Alexander Turns Five!: Riva's Carrot Cake

I like to think of myself as the exclusive caterer for my young friend Alexander, who just turned five.  I've had the privilege of making baked goods for Alexander's birthday every year. Last year, when he turned four, he was finally old enough to make a specific birthday baked goods request. This year, not only did he decide what I would bake, but he also was able to take on some of the decorating duties.

With regard to birthday cake, Alexander requested a carrot cake after learning that it is his Great-Uncle Mike's favorite cake. (I should mention that Alexander's taste preferences are somewhat unusual for a five-year old.  He doesn't like chocolate, and he doesn't particularly care for frosting, either. At another child's birthday party last month, I saw every other kid in attendance sporting blue lips, tongues, and teeth after eating the Spiderman-themed birthday cake with dark blue frosting. Alexander decided to skip the cake entirely and was completely content to snack on some fresh fruit instead.) I decided to try a recipe from the Los Angeles Times Culinary SOS column, Riva's Carrot Cake.

You make the cake batter in a stand mixer, by whipping together eggs and sugar until they are thick and light, adding in oil and beating until light and fluffy, and then mixing the egg-sugar-oil mixture into the dry ingredients (flour, cinnamon, baking soda, baking powder, salt, and more sugar), and folding in grated carrots and currants.  The cream cheese frosting is made from cold butter, cream cheese, and powdered sugar. I was a little skeptical about using cold butter (instead of room-temperature butter) to make the frosting, but it came out completely smooth, with a wonderfully thick, creamy texture. The recipe also produces a lot of frosting, so the entire cake was covered with a very generous amount.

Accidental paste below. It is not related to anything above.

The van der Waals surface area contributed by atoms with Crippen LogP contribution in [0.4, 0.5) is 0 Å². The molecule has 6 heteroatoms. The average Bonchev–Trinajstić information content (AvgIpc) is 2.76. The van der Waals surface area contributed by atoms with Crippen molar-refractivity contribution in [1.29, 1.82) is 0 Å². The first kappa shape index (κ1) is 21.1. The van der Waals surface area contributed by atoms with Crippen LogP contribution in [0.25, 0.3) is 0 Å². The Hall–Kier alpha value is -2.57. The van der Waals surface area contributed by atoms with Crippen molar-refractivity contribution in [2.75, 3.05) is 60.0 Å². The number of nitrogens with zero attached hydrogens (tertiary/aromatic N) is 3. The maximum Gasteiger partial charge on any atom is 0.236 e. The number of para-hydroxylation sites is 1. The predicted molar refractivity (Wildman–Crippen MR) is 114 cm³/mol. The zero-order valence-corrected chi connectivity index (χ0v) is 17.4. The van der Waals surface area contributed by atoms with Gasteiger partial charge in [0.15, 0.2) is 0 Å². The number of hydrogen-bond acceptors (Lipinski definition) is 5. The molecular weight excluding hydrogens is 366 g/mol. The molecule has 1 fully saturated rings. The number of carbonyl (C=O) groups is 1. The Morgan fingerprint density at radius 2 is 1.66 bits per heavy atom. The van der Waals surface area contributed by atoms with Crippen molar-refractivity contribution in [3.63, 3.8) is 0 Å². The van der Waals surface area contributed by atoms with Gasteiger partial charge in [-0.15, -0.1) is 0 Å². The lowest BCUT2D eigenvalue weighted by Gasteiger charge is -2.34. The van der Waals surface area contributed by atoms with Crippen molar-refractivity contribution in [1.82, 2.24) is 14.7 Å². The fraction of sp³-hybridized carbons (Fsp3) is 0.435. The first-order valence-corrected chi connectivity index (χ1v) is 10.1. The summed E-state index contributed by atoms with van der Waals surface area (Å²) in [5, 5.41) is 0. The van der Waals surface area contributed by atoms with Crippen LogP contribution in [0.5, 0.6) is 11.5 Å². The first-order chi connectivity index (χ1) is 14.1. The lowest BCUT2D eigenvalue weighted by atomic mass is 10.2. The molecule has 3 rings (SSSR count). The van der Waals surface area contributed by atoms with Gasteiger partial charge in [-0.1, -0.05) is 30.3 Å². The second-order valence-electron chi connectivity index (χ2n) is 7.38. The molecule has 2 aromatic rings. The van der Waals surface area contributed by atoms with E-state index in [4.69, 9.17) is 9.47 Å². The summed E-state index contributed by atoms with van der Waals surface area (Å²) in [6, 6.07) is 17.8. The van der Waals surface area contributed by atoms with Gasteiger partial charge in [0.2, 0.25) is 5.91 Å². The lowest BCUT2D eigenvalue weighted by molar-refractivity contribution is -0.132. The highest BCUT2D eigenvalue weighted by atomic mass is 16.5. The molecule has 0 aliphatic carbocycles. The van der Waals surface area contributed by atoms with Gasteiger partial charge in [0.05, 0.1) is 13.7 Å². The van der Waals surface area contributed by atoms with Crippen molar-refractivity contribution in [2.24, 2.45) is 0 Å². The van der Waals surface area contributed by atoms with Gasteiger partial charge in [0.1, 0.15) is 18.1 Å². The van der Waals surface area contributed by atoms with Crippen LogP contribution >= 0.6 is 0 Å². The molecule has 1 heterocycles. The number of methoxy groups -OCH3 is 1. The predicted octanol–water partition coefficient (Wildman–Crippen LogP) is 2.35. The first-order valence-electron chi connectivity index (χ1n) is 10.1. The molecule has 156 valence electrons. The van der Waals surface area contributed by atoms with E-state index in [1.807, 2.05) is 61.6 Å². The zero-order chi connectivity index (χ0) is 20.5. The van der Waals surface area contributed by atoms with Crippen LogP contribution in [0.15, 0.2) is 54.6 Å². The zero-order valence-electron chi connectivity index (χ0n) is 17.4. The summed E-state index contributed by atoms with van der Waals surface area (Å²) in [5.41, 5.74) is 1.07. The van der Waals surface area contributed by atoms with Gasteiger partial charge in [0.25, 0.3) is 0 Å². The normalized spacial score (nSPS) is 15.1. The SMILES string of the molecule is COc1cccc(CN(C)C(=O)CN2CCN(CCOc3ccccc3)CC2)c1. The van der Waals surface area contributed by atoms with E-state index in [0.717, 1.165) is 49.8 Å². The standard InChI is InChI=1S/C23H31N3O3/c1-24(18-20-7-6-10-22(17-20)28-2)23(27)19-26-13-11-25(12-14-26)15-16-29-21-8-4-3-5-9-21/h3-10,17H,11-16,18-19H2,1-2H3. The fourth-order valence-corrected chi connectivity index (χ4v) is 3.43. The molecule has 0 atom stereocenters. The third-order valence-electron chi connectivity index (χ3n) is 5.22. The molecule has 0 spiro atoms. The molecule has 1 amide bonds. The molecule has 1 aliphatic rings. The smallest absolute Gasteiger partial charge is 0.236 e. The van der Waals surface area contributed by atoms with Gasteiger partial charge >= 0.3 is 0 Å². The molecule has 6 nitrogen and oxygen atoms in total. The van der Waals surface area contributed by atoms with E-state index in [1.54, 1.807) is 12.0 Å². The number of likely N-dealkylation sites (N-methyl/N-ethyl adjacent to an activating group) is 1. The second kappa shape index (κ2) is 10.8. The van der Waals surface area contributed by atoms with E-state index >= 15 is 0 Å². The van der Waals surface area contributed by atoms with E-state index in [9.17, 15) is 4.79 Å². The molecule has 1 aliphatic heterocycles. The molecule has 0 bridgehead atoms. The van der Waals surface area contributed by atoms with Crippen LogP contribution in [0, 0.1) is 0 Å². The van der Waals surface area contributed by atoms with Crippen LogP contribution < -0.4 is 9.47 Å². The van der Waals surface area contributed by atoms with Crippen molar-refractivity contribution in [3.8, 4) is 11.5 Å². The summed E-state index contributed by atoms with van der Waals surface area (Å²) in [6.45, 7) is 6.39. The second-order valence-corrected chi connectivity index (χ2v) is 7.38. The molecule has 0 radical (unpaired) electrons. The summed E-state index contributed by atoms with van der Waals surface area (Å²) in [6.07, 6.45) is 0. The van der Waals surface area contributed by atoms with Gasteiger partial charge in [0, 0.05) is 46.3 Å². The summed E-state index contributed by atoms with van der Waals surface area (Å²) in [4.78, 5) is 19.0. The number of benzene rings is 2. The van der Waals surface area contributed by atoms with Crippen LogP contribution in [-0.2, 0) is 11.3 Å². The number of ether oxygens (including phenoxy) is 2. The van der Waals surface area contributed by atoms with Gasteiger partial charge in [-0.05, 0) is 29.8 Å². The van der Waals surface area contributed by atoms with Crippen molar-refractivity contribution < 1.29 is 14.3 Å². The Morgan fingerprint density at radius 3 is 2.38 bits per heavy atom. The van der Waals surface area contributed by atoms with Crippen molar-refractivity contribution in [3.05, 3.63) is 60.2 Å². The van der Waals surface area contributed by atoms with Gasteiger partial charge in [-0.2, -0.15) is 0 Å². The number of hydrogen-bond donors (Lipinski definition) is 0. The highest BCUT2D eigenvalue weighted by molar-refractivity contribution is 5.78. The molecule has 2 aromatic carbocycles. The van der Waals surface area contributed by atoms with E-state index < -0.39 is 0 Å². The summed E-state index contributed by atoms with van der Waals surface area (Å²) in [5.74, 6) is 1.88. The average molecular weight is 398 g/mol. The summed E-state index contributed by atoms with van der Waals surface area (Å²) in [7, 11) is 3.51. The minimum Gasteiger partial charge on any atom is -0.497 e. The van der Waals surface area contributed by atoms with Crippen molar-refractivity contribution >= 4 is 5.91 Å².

Cake decorating is not my strong suit, so I limited decorations to some piped borders and festive candles.  The cake itself was dense, very moist and very carrot-y.  I liked the fact that the recipe called for currants; I preferred them over the usual raisins, since I find the chewiness of larger raisins to be a bit distracting in a carrot cake.  I did find the cake a little sweet, and the frosting a lot sweet -- and the huge quantity of frosting only magnified the sweetness level.  My favorite cream cheese frosting recipe (which I use on carrot cake, carrot whoopie pies, and red velvet cake and cupcakes) calls for 1/3 cup butter, 6 oz. cream cheese, and 1 cup powdered sugar.  I use a triple batch to frost a two-layer, 9-inch cake, so that would mean a total of 1 cup butter, 18 oz. cream cheese, and 3 cups powdered sugar.  The frosting recipe for Riva's carrot cake calls for 1 cup butter, 1 lb. cream cheese, and five cups of powdered sugar.  Thus, Riva's frosting recipe is almost the same as the one I normally use, with the glaring distinction that it contains two additional cups of powdered sugar. I thought the sweetness was a bit much, but I was flattered when Alexander told me that he liked the cake (and he ate not only the cake, but also the frosting, too!). I would absolutely make this cake again, but I would definitely reduce the sugar in the frosting to three cups.